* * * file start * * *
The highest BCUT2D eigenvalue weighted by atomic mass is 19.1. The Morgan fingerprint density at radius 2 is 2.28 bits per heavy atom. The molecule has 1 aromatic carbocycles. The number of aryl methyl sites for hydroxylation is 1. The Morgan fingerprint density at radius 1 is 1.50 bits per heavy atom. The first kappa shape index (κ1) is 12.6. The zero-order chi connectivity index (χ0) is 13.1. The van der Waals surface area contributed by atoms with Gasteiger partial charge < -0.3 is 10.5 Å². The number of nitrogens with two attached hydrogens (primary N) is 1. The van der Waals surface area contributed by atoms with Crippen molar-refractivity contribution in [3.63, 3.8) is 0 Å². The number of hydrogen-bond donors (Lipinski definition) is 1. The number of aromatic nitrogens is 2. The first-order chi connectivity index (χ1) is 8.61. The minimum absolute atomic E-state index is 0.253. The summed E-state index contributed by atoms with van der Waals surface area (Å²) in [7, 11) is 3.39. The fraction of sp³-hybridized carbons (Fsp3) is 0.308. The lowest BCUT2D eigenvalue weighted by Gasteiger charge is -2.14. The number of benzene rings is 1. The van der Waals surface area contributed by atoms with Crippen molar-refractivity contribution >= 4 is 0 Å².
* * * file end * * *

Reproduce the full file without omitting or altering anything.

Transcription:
The highest BCUT2D eigenvalue weighted by atomic mass is 19.1. The Morgan fingerprint density at radius 2 is 2.28 bits per heavy atom. The molecule has 1 aromatic carbocycles. The number of aryl methyl sites for hydroxylation is 1. The Morgan fingerprint density at radius 1 is 1.50 bits per heavy atom. The first kappa shape index (κ1) is 12.6. The zero-order chi connectivity index (χ0) is 13.1. The van der Waals surface area contributed by atoms with Gasteiger partial charge < -0.3 is 10.5 Å². The number of nitrogens with two attached hydrogens (primary N) is 1. The van der Waals surface area contributed by atoms with Crippen molar-refractivity contribution in [3.63, 3.8) is 0 Å². The number of hydrogen-bond donors (Lipinski definition) is 1. The number of aromatic nitrogens is 2. The first-order chi connectivity index (χ1) is 8.61. The minimum absolute atomic E-state index is 0.253. The summed E-state index contributed by atoms with van der Waals surface area (Å²) in [7, 11) is 3.39. The fraction of sp³-hybridized carbons (Fsp3) is 0.308. The lowest BCUT2D eigenvalue weighted by Gasteiger charge is -2.14. The number of benzene rings is 1. The van der Waals surface area contributed by atoms with Crippen molar-refractivity contribution >= 4 is 0 Å².